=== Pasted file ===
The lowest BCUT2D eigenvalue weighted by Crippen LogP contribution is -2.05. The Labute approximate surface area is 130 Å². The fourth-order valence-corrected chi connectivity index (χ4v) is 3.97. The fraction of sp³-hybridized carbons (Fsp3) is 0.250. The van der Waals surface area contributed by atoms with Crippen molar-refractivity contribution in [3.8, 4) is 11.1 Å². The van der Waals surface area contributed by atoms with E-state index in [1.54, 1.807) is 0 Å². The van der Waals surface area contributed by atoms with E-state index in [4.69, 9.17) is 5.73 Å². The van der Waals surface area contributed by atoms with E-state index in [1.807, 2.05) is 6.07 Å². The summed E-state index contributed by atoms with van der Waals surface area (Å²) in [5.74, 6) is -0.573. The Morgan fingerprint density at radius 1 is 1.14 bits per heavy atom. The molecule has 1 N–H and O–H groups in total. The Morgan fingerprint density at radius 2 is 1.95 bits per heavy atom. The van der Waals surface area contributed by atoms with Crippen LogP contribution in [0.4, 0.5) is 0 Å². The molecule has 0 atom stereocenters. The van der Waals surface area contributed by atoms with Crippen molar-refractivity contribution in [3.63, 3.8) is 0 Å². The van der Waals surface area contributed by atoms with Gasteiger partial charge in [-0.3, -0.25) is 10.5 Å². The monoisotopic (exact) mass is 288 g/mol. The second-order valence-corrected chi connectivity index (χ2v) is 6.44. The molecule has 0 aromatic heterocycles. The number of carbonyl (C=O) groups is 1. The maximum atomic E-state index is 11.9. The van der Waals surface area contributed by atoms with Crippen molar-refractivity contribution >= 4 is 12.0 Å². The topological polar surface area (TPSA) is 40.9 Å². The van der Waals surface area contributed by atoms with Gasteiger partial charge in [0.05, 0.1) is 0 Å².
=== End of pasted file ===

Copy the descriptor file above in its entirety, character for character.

The lowest BCUT2D eigenvalue weighted by Crippen LogP contribution is -2.05. The Labute approximate surface area is 130 Å². The fourth-order valence-corrected chi connectivity index (χ4v) is 3.97. The fraction of sp³-hybridized carbons (Fsp3) is 0.250. The van der Waals surface area contributed by atoms with Crippen molar-refractivity contribution in [3.8, 4) is 11.1 Å². The van der Waals surface area contributed by atoms with E-state index in [1.54, 1.807) is 0 Å². The van der Waals surface area contributed by atoms with E-state index in [4.69, 9.17) is 5.73 Å². The van der Waals surface area contributed by atoms with E-state index in [1.807, 2.05) is 6.07 Å². The summed E-state index contributed by atoms with van der Waals surface area (Å²) in [5.74, 6) is -0.573. The Morgan fingerprint density at radius 1 is 1.14 bits per heavy atom. The molecule has 1 N–H and O–H groups in total. The Morgan fingerprint density at radius 2 is 1.95 bits per heavy atom. The van der Waals surface area contributed by atoms with Crippen LogP contribution in [0.4, 0.5) is 0 Å². The molecule has 0 atom stereocenters. The van der Waals surface area contributed by atoms with Crippen molar-refractivity contribution in [3.63, 3.8) is 0 Å². The van der Waals surface area contributed by atoms with Gasteiger partial charge in [-0.3, -0.25) is 10.5 Å². The monoisotopic (exact) mass is 288 g/mol. The second-order valence-corrected chi connectivity index (χ2v) is 6.44. The molecule has 0 aromatic heterocycles. The number of carbonyl (C=O) groups is 1. The maximum atomic E-state index is 11.9. The van der Waals surface area contributed by atoms with Crippen molar-refractivity contribution >= 4 is 12.0 Å². The topological polar surface area (TPSA) is 40.9 Å². The van der Waals surface area contributed by atoms with Gasteiger partial charge in [0.05, 0.1) is 0 Å².